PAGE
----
The firm and many of its attorneys are also active members of the AIDA Insurance and Reinsurance Society, also known as ARIAS. Our collective experience has helped us create a valuable database of knowledge with a broad range of arbitrators both inside and outside the United States.


Recent Representations

  • In the Matter of Vesttoo Ltd. (D. Del. Bankr.): After the discovery of a wide-ranging fraud committed by Israeli insurance fintech Vesttoo Ltd., Quinn Emanuel—on behalf of Aon PLC subsidiary White Rock Insurance (SAC) Ltd.—filed and won a temporary restraining order from the Southern District of New York, instituting an immediate asset freeze over Vesttoo’s worldwide assets. White Rock, a Bermudan segregated accounts company, was the fronting reinsurer on over $2.2 billion of transactions originated by Vesttoo. The TRO was in aid of arbitrations also filed by Quinn Emanuel (with co-counsel in Bermuda), which sought the return of over $134 million in payments made to Vesttoo by White Rock on behalf of clients. In response to that filing, Vesttoo and 47 of its subsidiaries filed for bankruptcy in the District of Delaware. In that proceeding, the Vesttoo debtors have admitted to a “fraudulent scheme” that involved at least two of Vesttoo’s founders, three other Vesttoo executives, individuals at Vesttoo’s so-called investors, and employees of China Construction Bank and Standard Chartered Bank. White Rock’s efforts to recover funds, and the investigation into Vesttoo’s fraud, are ongoing.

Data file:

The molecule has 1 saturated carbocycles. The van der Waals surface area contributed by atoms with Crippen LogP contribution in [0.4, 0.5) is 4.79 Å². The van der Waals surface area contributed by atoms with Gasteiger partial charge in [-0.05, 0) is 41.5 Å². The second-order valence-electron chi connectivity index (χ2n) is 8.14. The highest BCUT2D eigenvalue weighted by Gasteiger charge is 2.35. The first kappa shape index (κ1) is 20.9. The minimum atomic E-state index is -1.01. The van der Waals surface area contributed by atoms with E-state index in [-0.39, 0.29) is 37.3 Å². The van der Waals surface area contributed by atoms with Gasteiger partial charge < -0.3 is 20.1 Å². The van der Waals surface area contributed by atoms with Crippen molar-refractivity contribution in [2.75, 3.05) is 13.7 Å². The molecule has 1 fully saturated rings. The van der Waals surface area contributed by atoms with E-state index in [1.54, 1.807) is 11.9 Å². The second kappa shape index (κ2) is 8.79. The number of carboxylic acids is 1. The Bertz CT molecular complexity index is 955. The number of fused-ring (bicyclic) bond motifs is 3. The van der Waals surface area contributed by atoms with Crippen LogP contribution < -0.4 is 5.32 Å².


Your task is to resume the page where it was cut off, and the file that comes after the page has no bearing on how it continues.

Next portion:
• AP Holdings Two LLC, et al. Certain Underwriters at Lloyd’s of London, et al. (N.Y. Sup. Ct.): We represent AIG Property Casualty Company in a high-profile, ongoing lawsuit in New York Supreme Court brought by affiliates of Ronald Perelman, who are suing AIG and other insurers for almost $500 million in coverage in relation to five high-value, blue-chip artworks that they allege were damaged in a fire in Perelman’s Hamptons home.
  • Hilton Worldwide Holdings, Inc. Cases (Nev. and Va.): Quinn Emanuel represents AIG affiliate, Lexington Insurance Company, in a high-profile COVID-19 business interruption case brought by Hilton Worldwide Holdings, Inc. in Nevada state court and a parallel proceeding in Virginia. Hilton alleges hundreds of millions of dollars in business interruption losses resulting from hotel booking cancellations, refunded and decreased stays, and other such losses attributable to the COVID-19 pandemic and related government interventions. Hilton claims it is entitled to reimbursement under various coverage provisions in its “all risk” property insurance policy, all of which require “direct physical loss or damage” to its property to trigger coverage. The insurers in this matter are currently appealing an interlocutory order denying their motion to dismiss and are in the middle of discovery. A trial date is set for 2025.